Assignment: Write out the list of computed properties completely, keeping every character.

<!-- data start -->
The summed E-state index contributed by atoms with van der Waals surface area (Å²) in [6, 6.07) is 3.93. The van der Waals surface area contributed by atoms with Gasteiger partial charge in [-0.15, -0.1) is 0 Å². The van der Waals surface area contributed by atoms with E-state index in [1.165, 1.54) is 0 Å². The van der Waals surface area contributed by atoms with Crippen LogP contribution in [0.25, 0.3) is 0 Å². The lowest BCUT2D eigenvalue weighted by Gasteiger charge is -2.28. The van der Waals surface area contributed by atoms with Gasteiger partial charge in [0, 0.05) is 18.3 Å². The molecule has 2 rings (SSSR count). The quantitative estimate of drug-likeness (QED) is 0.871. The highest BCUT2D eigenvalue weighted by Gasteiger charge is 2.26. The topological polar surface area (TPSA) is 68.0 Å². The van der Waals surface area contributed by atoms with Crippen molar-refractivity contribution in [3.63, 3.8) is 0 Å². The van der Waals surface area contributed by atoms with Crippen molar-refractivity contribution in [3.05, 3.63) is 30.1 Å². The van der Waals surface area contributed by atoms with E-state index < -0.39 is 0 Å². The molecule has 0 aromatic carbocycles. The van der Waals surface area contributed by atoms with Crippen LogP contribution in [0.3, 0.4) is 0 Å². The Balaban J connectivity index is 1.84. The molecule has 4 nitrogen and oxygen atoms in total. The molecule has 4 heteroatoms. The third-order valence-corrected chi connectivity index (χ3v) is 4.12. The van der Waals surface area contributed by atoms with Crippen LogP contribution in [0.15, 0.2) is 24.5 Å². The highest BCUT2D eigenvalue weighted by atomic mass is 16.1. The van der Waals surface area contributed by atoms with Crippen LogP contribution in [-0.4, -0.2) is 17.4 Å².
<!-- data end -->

The summed E-state index contributed by atoms with van der Waals surface area (Å²) in [6, 6.07) is 3.93. The van der Waals surface area contributed by atoms with Gasteiger partial charge in [-0.15, -0.1) is 0 Å². The van der Waals surface area contributed by atoms with E-state index in [1.165, 1.54) is 0 Å². The van der Waals surface area contributed by atoms with Crippen LogP contribution in [0.25, 0.3) is 0 Å². The lowest BCUT2D eigenvalue weighted by Gasteiger charge is -2.28. The van der Waals surface area contributed by atoms with Gasteiger partial charge in [0, 0.05) is 18.3 Å². The molecule has 2 rings (SSSR count). The quantitative estimate of drug-likeness (QED) is 0.871. The highest BCUT2D eigenvalue weighted by Gasteiger charge is 2.26. The topological polar surface area (TPSA) is 68.0 Å². The van der Waals surface area contributed by atoms with Crippen molar-refractivity contribution in [3.63, 3.8) is 0 Å². The van der Waals surface area contributed by atoms with Crippen molar-refractivity contribution in [3.05, 3.63) is 30.1 Å². The van der Waals surface area contributed by atoms with E-state index < -0.39 is 0 Å². The molecule has 0 aromatic carbocycles. The van der Waals surface area contributed by atoms with Crippen LogP contribution in [0.3, 0.4) is 0 Å². The Balaban J connectivity index is 1.84. The molecule has 4 nitrogen and oxygen atoms in total. The molecule has 4 heteroatoms. The third-order valence-corrected chi connectivity index (χ3v) is 4.12. The van der Waals surface area contributed by atoms with Crippen LogP contribution in [0.15, 0.2) is 24.5 Å². The highest BCUT2D eigenvalue weighted by atomic mass is 16.1. The van der Waals surface area contributed by atoms with Crippen LogP contribution in [-0.4, -0.2) is 17.4 Å².